“Jesus wept.” This is the shortest verse in the Bible. It’s verse 35 of Chapter 11 in the gospel of John.
Verse 36 reads: “Then said the Jews, ‘Behold how he loved him.'” Loved who?
Lazarus. One of the meanings of Lazarus’ name is “Whom God helps.” He was a poor and wretched man. But Jesus loved him. And he raised him from death, after he had been in his tomb for four days.
Later in this chapter, we read of a plot to assassinate Jesus.
We are told of the verbal exchanges of the plotters. But we are not told how the writer learned of this secret council.
In any case, we read that they convened a council to discuss the effect on the public of the resurrection of Lazarus by Jesus, which produced many more believers in Jesus.
They look at the astounding works of Jesus. They acknowledged that, if they left him alone, the entire nation would follow him. They saw this as ruining their positions.
A prestigious one among them stood up and gave a persuasive argument on why Jesus should die.
Different translations teach that, from that day on, they plotted his death; they made plans to assassinate him; they were determined to kill him; they took counsel on how to kill him.
Some translations say these leaders were Jewish. Others don’t.
“This prophecy that Jesus should die for the entire nation came from Caiaphas in his position as High Priest–he didn’t think of it by himself, but was inspired to say it. It was a prediction that Jesus’ death would not be for Israel only but for all the children of God scattered around the world. So from that time on the Jewish leaders began plotting Jesus’ death.” (Living Bible; John 11:51-53)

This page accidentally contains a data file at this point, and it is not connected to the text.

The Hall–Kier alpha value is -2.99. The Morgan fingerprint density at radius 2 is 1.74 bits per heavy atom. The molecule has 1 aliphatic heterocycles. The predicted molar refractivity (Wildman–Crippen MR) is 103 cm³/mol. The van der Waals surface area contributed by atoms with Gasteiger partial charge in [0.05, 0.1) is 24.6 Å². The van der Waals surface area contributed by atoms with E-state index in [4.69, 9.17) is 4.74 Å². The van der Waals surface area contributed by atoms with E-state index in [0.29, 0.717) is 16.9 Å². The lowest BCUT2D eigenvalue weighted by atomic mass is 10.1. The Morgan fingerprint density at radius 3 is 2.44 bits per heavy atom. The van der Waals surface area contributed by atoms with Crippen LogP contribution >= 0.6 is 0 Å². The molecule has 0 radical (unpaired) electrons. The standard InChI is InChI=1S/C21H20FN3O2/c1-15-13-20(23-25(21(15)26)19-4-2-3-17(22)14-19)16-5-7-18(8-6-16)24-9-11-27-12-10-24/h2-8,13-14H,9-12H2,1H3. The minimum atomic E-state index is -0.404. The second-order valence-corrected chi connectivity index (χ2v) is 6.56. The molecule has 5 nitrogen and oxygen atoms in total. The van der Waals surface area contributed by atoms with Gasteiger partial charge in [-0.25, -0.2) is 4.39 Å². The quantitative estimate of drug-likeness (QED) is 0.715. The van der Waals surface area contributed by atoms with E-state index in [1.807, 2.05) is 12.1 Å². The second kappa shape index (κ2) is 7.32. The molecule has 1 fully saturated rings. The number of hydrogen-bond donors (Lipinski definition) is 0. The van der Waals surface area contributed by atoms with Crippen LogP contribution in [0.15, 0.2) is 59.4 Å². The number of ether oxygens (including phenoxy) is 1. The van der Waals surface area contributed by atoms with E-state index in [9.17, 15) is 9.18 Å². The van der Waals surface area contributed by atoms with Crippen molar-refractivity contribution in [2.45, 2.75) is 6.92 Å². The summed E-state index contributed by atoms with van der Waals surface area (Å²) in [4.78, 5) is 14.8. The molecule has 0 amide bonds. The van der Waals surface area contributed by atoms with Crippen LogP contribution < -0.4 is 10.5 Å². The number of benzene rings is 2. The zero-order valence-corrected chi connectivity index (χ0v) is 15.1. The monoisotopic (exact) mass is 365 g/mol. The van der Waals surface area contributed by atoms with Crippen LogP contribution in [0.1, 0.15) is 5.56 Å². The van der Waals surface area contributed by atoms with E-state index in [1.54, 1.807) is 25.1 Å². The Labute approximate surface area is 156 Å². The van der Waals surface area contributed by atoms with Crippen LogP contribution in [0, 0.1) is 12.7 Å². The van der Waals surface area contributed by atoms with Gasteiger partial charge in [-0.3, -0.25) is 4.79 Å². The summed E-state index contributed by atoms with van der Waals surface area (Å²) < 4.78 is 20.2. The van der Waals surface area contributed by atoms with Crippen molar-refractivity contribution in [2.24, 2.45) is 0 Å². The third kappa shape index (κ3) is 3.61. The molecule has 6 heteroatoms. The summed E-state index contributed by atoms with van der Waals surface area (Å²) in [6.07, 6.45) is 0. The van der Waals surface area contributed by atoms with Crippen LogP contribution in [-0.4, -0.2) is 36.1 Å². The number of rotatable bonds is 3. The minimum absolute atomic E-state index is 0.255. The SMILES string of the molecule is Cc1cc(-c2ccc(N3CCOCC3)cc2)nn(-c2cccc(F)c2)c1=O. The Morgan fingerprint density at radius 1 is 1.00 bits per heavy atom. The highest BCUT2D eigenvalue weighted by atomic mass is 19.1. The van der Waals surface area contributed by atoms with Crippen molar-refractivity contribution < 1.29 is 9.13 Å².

We’re taught in this gospel that ENVY was the motive out of which they sought Jesus’ life.
Every day, especially in America, people are uttering words that correspond to what is written in the scriptures and this identifies them in ways they know not. Such was the case with Caiaphas.
Both the Honorable Elijah Muhammad and the Honorable Minister Louis Farrakhan have said they can give us knowledge, but understanding comes only from Allah.
The second chapter of I Corinthians provides excellent insights into the preconditions and the process by which understanding of the word of God comes.